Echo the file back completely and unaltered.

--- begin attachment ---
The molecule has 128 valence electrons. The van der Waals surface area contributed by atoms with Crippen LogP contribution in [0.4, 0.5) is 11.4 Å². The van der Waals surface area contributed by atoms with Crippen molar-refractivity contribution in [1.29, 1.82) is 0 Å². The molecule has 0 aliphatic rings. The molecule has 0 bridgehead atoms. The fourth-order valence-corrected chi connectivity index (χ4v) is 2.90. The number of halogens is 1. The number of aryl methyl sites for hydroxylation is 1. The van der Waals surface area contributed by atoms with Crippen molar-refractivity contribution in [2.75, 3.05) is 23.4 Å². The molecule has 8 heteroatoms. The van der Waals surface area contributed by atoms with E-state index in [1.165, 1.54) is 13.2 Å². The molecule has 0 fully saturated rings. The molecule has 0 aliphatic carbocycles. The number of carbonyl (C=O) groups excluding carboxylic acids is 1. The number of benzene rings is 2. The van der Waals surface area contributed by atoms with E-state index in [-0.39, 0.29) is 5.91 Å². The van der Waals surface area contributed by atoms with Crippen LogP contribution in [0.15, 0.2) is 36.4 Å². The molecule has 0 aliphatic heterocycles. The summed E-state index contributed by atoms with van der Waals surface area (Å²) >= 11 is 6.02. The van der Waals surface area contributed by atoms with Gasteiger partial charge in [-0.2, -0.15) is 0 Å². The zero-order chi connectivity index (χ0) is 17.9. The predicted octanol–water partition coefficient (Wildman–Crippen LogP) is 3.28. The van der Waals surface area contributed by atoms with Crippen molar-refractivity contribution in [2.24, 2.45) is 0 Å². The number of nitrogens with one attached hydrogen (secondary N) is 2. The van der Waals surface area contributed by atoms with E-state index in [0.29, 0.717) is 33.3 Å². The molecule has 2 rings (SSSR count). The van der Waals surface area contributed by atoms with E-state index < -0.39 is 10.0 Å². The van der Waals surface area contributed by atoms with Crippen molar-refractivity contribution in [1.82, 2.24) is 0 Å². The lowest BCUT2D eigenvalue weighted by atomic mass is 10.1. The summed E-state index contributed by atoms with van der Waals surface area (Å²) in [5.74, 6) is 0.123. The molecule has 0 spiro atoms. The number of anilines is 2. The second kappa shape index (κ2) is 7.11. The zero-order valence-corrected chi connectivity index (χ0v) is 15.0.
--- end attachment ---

The molecule has 128 valence electrons. The van der Waals surface area contributed by atoms with Crippen LogP contribution in [0.4, 0.5) is 11.4 Å². The van der Waals surface area contributed by atoms with Crippen molar-refractivity contribution in [1.29, 1.82) is 0 Å². The molecule has 0 aliphatic rings. The molecule has 0 bridgehead atoms. The fourth-order valence-corrected chi connectivity index (χ4v) is 2.90. The number of halogens is 1. The number of aryl methyl sites for hydroxylation is 1. The van der Waals surface area contributed by atoms with Crippen molar-refractivity contribution in [2.75, 3.05) is 23.4 Å². The molecule has 8 heteroatoms. The van der Waals surface area contributed by atoms with E-state index in [1.165, 1.54) is 13.2 Å². The molecule has 0 fully saturated rings. The molecule has 0 aliphatic carbocycles. The number of carbonyl (C=O) groups excluding carboxylic acids is 1. The number of benzene rings is 2. The van der Waals surface area contributed by atoms with E-state index in [-0.39, 0.29) is 5.91 Å². The van der Waals surface area contributed by atoms with Crippen LogP contribution in [0.15, 0.2) is 36.4 Å². The molecule has 0 aliphatic heterocycles. The summed E-state index contributed by atoms with van der Waals surface area (Å²) >= 11 is 6.02. The van der Waals surface area contributed by atoms with Gasteiger partial charge in [-0.2, -0.15) is 0 Å². The zero-order chi connectivity index (χ0) is 17.9. The predicted octanol–water partition coefficient (Wildman–Crippen LogP) is 3.28. The van der Waals surface area contributed by atoms with Crippen molar-refractivity contribution in [2.24, 2.45) is 0 Å². The number of nitrogens with one attached hydrogen (secondary N) is 2. The van der Waals surface area contributed by atoms with E-state index in [0.29, 0.717) is 33.3 Å². The molecule has 2 rings (SSSR count). The van der Waals surface area contributed by atoms with E-state index < -0.39 is 10.0 Å². The van der Waals surface area contributed by atoms with Crippen molar-refractivity contribution in [1.82, 2.24) is 0 Å². The lowest BCUT2D eigenvalue weighted by atomic mass is 10.1. The summed E-state index contributed by atoms with van der Waals surface area (Å²) in [5.74, 6) is 0.123. The molecule has 0 spiro atoms. The number of anilines is 2. The second kappa shape index (κ2) is 7.11. The zero-order valence-corrected chi connectivity index (χ0v) is 15.0.